Frontier/OSX Server Management

***in progress. Please don’t link until this notice is removed.

Taken in part from a series of my posts to the frontier-osx discussion group, updated to current practice. This is the collected knowlege of running several Frontier/OSX servers for the last 6 months. The servers run the gamut from Manila/Apache machines to heavily loaded app servers running custom web apps.

System Coordination

The idea behind system coordination is for individual frontier installations to be as independent from each other and portable from machine to machine as possible, so that any two installations could reside on the same physical machine if necessary.

  • File System Layout

    Due to Frontier’s dependence on absolute pathnames, all of the installations need to have consistent but different paths. My setup has a partition creatively named ‘Frontier’ on each machine, with all of the installations having a recognizable name within that (I.e. BetaOSX, DeployOSX, etc.) The frontier executable in each folder is renamed to correspond to the installation, without special characters or spaces. This allows for easy starting and stopping of each instance from the command line. (e.g. open /Volumes/Frontier/BetaOSX/betaosx opens my beta instance.)

  • Port Forwarding
    – or how we don’t need to be root

  • Other System Services
    -email, apache, bind?

    Backup Strategies

    I backup frontier installations, but not the os. I believe that the combination of moving installations from machine to machine and relatively quick OS installs makes OS partition backups unnecessary.

  • Installations that need to be restarted every night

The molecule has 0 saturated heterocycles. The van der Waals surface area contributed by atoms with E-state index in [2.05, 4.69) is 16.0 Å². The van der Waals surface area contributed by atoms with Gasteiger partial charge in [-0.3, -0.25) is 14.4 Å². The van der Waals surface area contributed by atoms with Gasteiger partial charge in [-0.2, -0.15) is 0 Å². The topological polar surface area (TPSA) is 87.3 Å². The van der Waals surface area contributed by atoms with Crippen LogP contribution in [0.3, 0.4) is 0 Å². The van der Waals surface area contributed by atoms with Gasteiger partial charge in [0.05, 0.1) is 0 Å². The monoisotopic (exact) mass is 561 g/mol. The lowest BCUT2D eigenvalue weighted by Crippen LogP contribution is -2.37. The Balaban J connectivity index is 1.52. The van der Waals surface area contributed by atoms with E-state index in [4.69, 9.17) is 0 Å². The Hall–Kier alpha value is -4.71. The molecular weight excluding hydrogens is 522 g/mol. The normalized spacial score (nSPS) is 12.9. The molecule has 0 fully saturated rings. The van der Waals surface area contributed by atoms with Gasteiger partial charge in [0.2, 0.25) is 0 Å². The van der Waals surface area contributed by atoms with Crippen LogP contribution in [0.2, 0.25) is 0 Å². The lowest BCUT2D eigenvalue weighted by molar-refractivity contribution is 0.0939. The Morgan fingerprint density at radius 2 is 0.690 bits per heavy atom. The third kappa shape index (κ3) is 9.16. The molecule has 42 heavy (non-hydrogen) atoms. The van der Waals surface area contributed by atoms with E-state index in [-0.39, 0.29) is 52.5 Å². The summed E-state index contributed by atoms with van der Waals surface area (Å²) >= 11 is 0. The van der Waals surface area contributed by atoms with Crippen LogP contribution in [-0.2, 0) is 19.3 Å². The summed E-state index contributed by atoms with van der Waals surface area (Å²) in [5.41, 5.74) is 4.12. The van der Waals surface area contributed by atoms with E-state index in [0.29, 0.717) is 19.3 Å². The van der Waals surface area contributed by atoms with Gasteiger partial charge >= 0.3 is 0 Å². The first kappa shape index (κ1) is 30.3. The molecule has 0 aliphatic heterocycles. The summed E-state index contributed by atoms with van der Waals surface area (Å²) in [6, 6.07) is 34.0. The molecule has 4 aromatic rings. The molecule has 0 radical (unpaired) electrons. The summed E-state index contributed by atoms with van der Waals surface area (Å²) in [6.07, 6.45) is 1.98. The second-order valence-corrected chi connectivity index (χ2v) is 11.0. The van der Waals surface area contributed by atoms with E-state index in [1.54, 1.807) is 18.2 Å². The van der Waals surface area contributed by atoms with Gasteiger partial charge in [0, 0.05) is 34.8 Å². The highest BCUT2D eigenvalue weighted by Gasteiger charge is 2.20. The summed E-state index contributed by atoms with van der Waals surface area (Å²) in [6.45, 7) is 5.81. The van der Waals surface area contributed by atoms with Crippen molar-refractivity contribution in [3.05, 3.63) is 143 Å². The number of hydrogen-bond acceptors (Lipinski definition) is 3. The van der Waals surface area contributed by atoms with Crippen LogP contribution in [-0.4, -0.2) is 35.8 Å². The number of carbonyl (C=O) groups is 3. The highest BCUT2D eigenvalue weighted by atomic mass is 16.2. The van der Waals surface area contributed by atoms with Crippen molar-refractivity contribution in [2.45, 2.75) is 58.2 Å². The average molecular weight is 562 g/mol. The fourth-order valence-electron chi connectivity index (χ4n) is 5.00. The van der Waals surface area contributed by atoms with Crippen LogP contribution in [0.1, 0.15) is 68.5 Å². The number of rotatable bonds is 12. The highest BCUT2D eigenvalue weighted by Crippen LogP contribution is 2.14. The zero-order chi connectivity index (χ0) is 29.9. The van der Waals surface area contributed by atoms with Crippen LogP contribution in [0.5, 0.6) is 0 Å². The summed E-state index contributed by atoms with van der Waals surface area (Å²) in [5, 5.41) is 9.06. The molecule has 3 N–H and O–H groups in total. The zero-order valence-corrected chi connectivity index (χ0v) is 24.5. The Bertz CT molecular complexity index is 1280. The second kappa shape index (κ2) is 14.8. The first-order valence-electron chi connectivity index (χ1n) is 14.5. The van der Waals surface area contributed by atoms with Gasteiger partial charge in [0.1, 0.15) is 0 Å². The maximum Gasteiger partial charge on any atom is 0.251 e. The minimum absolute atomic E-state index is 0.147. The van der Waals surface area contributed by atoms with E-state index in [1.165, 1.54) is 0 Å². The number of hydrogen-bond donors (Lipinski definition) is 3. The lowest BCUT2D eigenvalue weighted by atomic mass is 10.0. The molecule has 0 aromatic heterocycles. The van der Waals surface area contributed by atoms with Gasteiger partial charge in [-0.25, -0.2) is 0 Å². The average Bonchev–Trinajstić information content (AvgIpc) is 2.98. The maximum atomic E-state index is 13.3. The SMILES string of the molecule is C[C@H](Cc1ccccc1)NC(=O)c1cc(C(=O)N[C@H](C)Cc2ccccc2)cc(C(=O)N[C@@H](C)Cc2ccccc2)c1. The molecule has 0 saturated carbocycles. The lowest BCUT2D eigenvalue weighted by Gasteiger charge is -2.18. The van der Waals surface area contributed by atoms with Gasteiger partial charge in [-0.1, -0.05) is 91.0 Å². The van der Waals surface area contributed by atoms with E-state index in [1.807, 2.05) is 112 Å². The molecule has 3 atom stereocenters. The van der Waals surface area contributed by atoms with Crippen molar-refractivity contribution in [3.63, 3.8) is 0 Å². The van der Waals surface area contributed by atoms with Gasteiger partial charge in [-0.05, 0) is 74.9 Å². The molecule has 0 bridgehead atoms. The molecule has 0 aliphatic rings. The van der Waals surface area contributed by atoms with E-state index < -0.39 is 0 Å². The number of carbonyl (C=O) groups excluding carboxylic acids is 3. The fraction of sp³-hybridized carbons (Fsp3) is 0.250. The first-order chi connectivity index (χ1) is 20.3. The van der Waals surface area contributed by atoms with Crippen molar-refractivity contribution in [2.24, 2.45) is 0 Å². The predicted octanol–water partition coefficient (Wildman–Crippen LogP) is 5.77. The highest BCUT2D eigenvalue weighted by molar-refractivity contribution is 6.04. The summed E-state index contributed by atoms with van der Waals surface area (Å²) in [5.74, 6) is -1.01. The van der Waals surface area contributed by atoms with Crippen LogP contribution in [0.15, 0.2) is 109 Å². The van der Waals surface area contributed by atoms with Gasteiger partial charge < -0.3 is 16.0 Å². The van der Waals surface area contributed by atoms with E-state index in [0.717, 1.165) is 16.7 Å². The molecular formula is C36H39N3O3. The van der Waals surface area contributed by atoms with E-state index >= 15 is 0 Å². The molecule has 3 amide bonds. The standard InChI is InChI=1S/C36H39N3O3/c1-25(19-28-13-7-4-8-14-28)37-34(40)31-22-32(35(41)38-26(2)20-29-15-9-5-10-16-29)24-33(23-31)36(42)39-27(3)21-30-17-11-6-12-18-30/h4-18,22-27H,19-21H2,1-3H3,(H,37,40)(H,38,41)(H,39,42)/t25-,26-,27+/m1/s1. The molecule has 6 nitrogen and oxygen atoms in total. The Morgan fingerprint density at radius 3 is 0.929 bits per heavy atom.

My webapps use enough memory that Frontier needs to be restarted on a daily basis. On older machines, some of the images use enough space that additional copies of all of the guess databaese aren’t feasable. Backups are done with the following

    1. Frontier is asked to save all it’s databases and quit, via an XML-RPC request.
    2. After Frontier quits, rsync is used to copy the databases to a backup server.
    3. Frontier is then restarted using the open shell command.

    The downside of this approach is that there is some unnessary downtime while the databases are copied to the backup server. Using rsync reduces the downtime below what would be necessary using a straight frontier copy by a factor of 2 or more in my tests. On the other hand, only one copy of the databases is required on the machine, and since Frontier is not running at the time of copy, you are gauranteed that the databases will be in a consistent state in the backup.

  • Installations that don’t need to be restarted
    I have found on my servers that Manila only installations do not need to be restarted every night. Memory usage on these apps approaches a steady state after several days of usage. This may indicate somewhat lightly loaded systems, but they’re stable so I don’t worry to much about it.

    I am using a modified version of the mainresponder guest database backup script that keeps exactly one complete copy of all the databases in the backups folder. A callback after this runs triggers rsync to copy the databases to the backup server.

    System Monitoring

  • Heartbeat monitoring
    – is it down

  • Process hang monitoring & restart.
    – have you hit the tcp bug?

    No comments
  • No comments yet. Be the first.

    Leave a reply

    You must be logged in to post a comment.